By Rosemarie Dowell
Positive Press News
Kids in south Lake County won’t go hungry during the statewide school closures due to the COVID-19 pandemic – if a Groveland-based non-profit has its way.
FAITH (Feed and Instruct the Hungry) Neighborhood Center Tuesday began distributing meal packs to students unable to pick up free weekday meals from area public schools, an initiative that began March 23.
The non-profit at 14727 Timber Village Road, prepared 500 of the two-week packs containing ten days-worth of breakfast and lunch meals for distribution, said Executive Director Patricia Kry.
“We have families that don’t have transportation to the schools, or who don’t have gas money to even drive to the schools during the week,” said Kry. “We have lots of kids who live in rural areas and can’t walk or ride their bikes to pick up a meal.”
The packs contain items such as cereal, beef ravioli or Spaghetti-O’s, along with snacks like granola bars and or fruit, if available, and will be included with other food the non-profit hands out to clients.
“We want to make sure the kids that are the most vulnerable are getting the food they need”, said Kry, who relies on three part-time workers and 110 volunteers to keep the ministry running. “We don’t want families and students that are able to make it to meal sites to come here and take advantage of us.”
The non-profit, founded in 1972, expects to distribute 500 meal packs every two weeks to residents throughout South Lake County, roughly the same amount it handed out during its 10-week-long summer meal program last year.
“We’ll start out with 500 packs and see what happens,” said Kry, a former Lake County School District nurse.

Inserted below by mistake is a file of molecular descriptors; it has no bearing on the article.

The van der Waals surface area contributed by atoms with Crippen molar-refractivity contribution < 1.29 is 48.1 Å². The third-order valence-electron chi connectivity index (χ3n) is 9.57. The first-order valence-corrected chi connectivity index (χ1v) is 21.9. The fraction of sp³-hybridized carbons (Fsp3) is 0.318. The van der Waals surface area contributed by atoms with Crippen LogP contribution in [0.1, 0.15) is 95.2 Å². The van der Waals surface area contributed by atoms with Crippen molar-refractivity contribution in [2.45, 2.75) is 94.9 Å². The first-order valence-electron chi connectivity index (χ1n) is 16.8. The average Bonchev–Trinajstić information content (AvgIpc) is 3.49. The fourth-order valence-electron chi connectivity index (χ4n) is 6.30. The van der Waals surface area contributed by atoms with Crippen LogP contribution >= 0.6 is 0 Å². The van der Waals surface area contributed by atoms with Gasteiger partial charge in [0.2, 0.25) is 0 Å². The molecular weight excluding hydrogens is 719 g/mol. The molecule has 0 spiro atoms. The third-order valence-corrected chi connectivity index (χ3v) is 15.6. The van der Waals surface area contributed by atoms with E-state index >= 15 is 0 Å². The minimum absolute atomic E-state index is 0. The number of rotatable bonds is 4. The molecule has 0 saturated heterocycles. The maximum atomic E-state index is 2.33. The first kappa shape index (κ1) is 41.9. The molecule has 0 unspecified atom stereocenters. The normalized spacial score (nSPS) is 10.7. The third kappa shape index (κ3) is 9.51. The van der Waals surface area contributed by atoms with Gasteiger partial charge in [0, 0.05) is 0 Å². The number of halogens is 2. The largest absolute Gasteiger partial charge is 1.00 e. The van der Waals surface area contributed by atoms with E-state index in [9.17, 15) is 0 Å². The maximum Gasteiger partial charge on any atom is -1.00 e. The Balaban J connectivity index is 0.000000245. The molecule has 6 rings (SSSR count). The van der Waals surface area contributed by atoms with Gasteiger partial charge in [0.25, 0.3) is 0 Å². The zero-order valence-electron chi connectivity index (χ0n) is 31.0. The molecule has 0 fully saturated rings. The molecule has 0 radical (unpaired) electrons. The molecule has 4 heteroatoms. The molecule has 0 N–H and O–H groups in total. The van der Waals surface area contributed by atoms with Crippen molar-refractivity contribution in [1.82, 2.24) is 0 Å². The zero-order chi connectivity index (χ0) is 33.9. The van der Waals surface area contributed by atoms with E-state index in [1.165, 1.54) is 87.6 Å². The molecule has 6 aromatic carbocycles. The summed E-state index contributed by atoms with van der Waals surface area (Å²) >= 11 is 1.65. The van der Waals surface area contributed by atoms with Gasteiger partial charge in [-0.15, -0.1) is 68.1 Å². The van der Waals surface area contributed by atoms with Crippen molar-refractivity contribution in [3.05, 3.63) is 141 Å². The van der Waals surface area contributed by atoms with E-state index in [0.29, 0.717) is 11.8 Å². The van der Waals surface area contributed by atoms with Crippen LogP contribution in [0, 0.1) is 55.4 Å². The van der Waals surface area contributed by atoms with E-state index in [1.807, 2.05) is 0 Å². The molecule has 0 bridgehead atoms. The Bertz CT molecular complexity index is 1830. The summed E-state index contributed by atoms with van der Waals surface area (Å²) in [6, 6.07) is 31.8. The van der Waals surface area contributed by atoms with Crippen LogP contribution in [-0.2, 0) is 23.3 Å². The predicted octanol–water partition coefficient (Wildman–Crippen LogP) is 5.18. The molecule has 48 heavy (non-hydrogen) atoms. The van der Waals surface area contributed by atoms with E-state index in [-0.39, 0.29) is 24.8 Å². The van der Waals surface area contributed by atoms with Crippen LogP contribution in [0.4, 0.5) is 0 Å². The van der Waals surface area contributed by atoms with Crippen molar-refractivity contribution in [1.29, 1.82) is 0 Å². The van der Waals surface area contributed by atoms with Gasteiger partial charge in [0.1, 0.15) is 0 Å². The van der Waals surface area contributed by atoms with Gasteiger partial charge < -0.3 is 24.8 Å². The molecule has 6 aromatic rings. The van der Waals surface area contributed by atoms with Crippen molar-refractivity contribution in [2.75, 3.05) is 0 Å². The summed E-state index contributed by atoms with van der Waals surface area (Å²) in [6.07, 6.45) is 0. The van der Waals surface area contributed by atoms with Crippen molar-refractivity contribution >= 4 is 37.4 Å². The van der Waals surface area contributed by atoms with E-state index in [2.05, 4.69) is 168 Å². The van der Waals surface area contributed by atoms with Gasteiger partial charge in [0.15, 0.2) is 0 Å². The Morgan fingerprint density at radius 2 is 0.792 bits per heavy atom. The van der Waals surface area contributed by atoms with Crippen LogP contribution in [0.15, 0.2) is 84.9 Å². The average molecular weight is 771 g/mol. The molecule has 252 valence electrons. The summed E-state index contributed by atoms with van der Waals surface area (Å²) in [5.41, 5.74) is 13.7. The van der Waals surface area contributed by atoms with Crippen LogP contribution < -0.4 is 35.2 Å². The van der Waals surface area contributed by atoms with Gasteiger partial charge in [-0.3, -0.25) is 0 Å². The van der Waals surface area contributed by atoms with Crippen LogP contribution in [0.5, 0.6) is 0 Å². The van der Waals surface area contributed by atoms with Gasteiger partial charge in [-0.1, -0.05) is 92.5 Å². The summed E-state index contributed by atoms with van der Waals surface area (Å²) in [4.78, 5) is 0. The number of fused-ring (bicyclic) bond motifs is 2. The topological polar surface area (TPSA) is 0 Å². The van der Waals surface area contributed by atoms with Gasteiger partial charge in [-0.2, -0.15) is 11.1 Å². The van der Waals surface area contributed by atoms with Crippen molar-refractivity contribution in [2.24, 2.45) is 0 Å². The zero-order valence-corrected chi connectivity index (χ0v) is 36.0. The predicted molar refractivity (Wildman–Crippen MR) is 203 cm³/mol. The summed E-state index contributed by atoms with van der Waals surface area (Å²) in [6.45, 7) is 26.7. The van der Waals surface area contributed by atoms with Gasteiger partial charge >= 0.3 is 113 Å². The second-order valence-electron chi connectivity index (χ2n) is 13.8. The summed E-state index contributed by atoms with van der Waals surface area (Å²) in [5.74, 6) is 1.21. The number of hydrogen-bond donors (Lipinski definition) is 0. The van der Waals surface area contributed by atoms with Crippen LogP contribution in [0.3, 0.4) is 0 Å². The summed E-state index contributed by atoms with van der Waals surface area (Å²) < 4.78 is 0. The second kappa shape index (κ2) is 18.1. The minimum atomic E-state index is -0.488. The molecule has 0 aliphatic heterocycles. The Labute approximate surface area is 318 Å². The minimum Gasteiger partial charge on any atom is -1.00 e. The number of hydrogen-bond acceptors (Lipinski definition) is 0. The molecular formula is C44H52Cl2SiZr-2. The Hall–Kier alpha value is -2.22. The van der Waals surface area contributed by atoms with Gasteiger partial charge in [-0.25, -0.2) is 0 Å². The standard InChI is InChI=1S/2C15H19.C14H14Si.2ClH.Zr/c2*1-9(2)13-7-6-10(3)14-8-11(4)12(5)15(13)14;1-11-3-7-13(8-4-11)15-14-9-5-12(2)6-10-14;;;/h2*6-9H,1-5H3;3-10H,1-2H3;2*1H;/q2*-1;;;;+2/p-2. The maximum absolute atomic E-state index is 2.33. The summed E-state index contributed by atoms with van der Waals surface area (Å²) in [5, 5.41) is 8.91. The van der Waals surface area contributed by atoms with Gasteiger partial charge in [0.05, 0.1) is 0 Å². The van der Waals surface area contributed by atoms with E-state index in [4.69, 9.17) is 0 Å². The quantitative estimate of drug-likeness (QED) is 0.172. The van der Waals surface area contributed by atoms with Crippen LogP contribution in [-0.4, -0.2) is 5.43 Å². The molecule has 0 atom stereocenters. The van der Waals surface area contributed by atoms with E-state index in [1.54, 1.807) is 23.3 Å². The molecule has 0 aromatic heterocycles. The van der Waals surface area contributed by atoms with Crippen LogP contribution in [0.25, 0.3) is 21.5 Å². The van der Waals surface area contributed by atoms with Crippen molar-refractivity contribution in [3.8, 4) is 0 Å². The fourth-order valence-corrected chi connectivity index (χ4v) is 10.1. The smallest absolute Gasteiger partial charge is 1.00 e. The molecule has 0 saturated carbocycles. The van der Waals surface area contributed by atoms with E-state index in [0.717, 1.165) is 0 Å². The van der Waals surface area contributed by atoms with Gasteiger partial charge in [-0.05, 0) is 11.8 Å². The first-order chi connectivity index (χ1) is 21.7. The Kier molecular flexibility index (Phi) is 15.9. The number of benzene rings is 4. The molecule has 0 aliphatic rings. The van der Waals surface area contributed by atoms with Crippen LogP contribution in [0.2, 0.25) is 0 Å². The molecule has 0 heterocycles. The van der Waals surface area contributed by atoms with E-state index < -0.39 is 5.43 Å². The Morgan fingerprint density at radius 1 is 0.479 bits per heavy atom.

But with the effects of mounting job losses caused by the coronavirus outbreak beginning to hit, Key said she is worried about keeping up with an expected increase in demand for assistance from low-income families in Groveland, Mascotte, and Stuckey.
“We are concerned; people need to understand that our numbers are going to stay high and will only increase because jobs have already been eliminated and businesses are going under, she said.
“The need is going to increase,” said Kry. “We’ll also have our summer meal pack program too.”
The Center has already felt the effects of the swelling economic crisis. Second Harvest Food Bank, from which the Center buys its food from has been forced to modify the amount of food the Center purchases as well as the availability of certain food items, due to a decrease in donations and panic buying.
“We want it to be varied, but right now we’re limited,” said Kry, “It might be a lot of the same things.”
Meanwhile, monetary donations to FAITH are already down, said Kry.
“We get funds from area churches that take up special collections for us, but now that they’re closed, it is affecting us,” she said. Individual donors are holding back over their own economic uncertainty as well.
“This is going to be worse than the recession of 2008,” said Kry. “We need donations of non-perishable food items as well as funds to help us purchase food from Second Harvest.”
To donate to FAITH Neighborhood Center visit their website faithneighborhoodcenter.com/ and click on the “Ways to Help,” link.